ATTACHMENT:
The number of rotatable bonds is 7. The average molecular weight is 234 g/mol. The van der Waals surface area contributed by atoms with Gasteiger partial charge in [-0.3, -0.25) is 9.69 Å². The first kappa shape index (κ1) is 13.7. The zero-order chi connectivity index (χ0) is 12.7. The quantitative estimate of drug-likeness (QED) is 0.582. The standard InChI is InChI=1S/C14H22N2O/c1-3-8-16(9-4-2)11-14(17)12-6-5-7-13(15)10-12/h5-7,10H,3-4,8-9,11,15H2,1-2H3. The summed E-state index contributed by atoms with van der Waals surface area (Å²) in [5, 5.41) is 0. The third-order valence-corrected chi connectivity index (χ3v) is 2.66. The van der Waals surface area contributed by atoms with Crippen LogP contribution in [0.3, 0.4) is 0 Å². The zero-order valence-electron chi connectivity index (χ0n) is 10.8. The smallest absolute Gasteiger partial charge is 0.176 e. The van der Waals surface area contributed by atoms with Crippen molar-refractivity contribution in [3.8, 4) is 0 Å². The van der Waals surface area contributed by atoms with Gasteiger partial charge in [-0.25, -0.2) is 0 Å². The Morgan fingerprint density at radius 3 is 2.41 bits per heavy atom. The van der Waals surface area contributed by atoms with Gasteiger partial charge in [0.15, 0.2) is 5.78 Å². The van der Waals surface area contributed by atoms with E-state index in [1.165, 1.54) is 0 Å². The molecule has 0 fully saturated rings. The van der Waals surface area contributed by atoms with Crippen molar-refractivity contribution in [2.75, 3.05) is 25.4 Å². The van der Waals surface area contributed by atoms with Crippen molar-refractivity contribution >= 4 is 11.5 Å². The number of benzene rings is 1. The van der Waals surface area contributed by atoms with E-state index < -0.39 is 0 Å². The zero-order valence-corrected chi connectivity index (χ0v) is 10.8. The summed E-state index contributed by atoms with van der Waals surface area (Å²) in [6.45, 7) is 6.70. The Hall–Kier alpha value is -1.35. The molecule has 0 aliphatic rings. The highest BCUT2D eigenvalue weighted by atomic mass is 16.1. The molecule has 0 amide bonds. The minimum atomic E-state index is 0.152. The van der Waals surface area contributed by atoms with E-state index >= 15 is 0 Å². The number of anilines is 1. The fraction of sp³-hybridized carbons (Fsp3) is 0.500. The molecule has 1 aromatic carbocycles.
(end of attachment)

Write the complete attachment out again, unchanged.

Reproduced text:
The number of rotatable bonds is 7. The average molecular weight is 234 g/mol. The van der Waals surface area contributed by atoms with Gasteiger partial charge in [-0.3, -0.25) is 9.69 Å². The first kappa shape index (κ1) is 13.7. The zero-order chi connectivity index (χ0) is 12.7. The quantitative estimate of drug-likeness (QED) is 0.582. The standard InChI is InChI=1S/C14H22N2O/c1-3-8-16(9-4-2)11-14(17)12-6-5-7-13(15)10-12/h5-7,10H,3-4,8-9,11,15H2,1-2H3. The summed E-state index contributed by atoms with van der Waals surface area (Å²) in [5, 5.41) is 0. The third-order valence-corrected chi connectivity index (χ3v) is 2.66. The van der Waals surface area contributed by atoms with Crippen LogP contribution in [0.3, 0.4) is 0 Å². The zero-order valence-electron chi connectivity index (χ0n) is 10.8. The smallest absolute Gasteiger partial charge is 0.176 e. The van der Waals surface area contributed by atoms with Crippen molar-refractivity contribution in [3.8, 4) is 0 Å². The van der Waals surface area contributed by atoms with Gasteiger partial charge in [-0.25, -0.2) is 0 Å². The Morgan fingerprint density at radius 3 is 2.41 bits per heavy atom. The van der Waals surface area contributed by atoms with Gasteiger partial charge in [0.15, 0.2) is 5.78 Å². The van der Waals surface area contributed by atoms with E-state index in [1.165, 1.54) is 0 Å². The molecule has 0 fully saturated rings. The van der Waals surface area contributed by atoms with Crippen molar-refractivity contribution in [2.75, 3.05) is 25.4 Å². The van der Waals surface area contributed by atoms with Crippen molar-refractivity contribution >= 4 is 11.5 Å². The number of benzene rings is 1. The van der Waals surface area contributed by atoms with E-state index < -0.39 is 0 Å². The zero-order valence-corrected chi connectivity index (χ0v) is 10.8. The summed E-state index contributed by atoms with van der Waals surface area (Å²) in [6.45, 7) is 6.70. The Hall–Kier alpha value is -1.35. The molecule has 0 aliphatic rings. The highest BCUT2D eigenvalue weighted by atomic mass is 16.1. The molecule has 0 amide bonds. The minimum atomic E-state index is 0.152. The van der Waals surface area contributed by atoms with E-state index >= 15 is 0 Å². The number of anilines is 1. The fraction of sp³-hybridized carbons (Fsp3) is 0.500. The molecule has 1 aromatic carbocycles.